Winter officially arrived this morning at 4:44AM, but as you can see temperatures were downright balmy compared to recent days.  These maximum temperatures around the state, courtesy of the OK Mesonet, are quite a change to the below freezing conditions on Sunday.  For Tulsa, the official max/min has been 55/25 as compared to the 48/28 that is normal at this time of year.

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A weak cool front has also moved through the state today and light northerly winds will continue for the overnight hours and will bring somewhat cooler conditions back to the state.  Also, the high clouds should be thinning enough for temperatures to drop back into the 20s to start the day on Thursday.  But, those high clouds will be thickening up during the day and together with light northerly winds will keep our daytime highs in the 40s.  All in all, Thursday will be close to normal for this time of year.

It will be a far different story for Friday through the weekend though.  A storm system aloft now located in the Pacific off the coast of Baja California will be spreading more cloud cover our way so little or no sunshine for Friday.  That system will also be weakening but will still be able to wring out some light rain or showers on Friday.  At least the brisk southerly winds will keep temperatures above freezing to start the day and well into the 40s that afternoon, so any precipitation will be all liquid on our side of the state.

Saturday will be between storm systems, but brisk southerly winds will maintain mostly cloudy skies and there could be some light drizzle or even a shower or two.  As you can see on our forecast page, the better chances of rain still look to be on Christmas Day itself with a good chance of showers and storms.  A strong cold front will be pushing across the state late in the day or that night with widespread showers and storms expected along and ahead of it.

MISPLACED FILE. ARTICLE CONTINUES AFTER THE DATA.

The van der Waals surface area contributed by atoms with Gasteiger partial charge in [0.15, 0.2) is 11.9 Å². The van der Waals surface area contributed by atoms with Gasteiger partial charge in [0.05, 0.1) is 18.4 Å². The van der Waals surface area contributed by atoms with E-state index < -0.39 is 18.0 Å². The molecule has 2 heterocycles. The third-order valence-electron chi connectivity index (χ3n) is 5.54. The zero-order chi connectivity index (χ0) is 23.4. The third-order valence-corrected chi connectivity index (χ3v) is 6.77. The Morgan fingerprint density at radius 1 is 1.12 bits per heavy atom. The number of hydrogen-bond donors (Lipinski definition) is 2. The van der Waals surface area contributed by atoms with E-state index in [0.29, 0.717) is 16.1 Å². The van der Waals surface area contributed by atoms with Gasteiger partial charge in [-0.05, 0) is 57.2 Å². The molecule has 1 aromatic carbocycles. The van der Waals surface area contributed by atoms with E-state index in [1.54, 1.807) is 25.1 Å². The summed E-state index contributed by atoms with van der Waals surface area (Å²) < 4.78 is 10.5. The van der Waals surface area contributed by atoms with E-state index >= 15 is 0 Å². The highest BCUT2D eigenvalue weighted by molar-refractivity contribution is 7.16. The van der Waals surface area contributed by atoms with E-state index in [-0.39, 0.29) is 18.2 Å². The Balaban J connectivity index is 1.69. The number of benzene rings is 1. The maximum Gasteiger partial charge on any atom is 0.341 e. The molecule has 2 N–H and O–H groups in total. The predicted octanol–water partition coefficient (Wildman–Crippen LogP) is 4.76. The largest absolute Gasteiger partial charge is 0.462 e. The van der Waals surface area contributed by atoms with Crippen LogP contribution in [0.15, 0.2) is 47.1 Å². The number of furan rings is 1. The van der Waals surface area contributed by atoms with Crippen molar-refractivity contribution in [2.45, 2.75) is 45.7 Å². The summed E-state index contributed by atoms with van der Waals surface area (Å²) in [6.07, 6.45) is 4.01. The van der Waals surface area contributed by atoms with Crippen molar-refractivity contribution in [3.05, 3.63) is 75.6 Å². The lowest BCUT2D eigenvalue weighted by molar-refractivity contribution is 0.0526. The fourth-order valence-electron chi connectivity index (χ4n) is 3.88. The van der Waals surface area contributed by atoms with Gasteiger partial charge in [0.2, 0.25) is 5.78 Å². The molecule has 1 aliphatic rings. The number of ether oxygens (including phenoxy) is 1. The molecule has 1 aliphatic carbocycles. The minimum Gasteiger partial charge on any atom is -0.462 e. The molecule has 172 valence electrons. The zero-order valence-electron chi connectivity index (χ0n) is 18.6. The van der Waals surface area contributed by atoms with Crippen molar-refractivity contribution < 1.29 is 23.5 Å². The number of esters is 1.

We could see some occasional light showers or drizzle off and on for much of Christmas Day until the front arrives bringing the chance of storms.  Cannot rule out the possibility of a few storms reaching marginal severe intensity with primarily a wind, small hail threat, but it appears to be a very low end threat.  Although the dynamics look very impressive with strong winds at the surface and aloft, the instability currently looks to be very marginal for any significant severe threat.  That, of course, is subject to change and will be closely monitored over the next few days.  At least, we may finally get some decent rainfall from this system as you can see on the 7 day QPF map.

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Temperatures will be well into the 50s on Saturday, not cooling off much if at all Saturday night, and then well into the 60s on Sunday.  In fact, this looks to be one of the warmest Christmas Days on record.  The actual cool front should be arriving that night or early Monday morning bringing temperatures back closer to their seasonal norms for the first part of the week.

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Return flow on Wednesday will start to warm us back up and will also bring more clouds our way.  For now, am keeping Wednesday dry but that may change depending on the strength of the return flow and the moisture brought back with it.

After that, the 8-14 day outlook continues to suggest temperatures, on average, should be running above normal for that time period.  Currently, we are not seeing any indication of any arctic air returning to the state through the next two weeks at least.  That time period will also have the potential for at least some precipitation.

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In the meantime, stay tuned and check back for updates.

Dick Faurot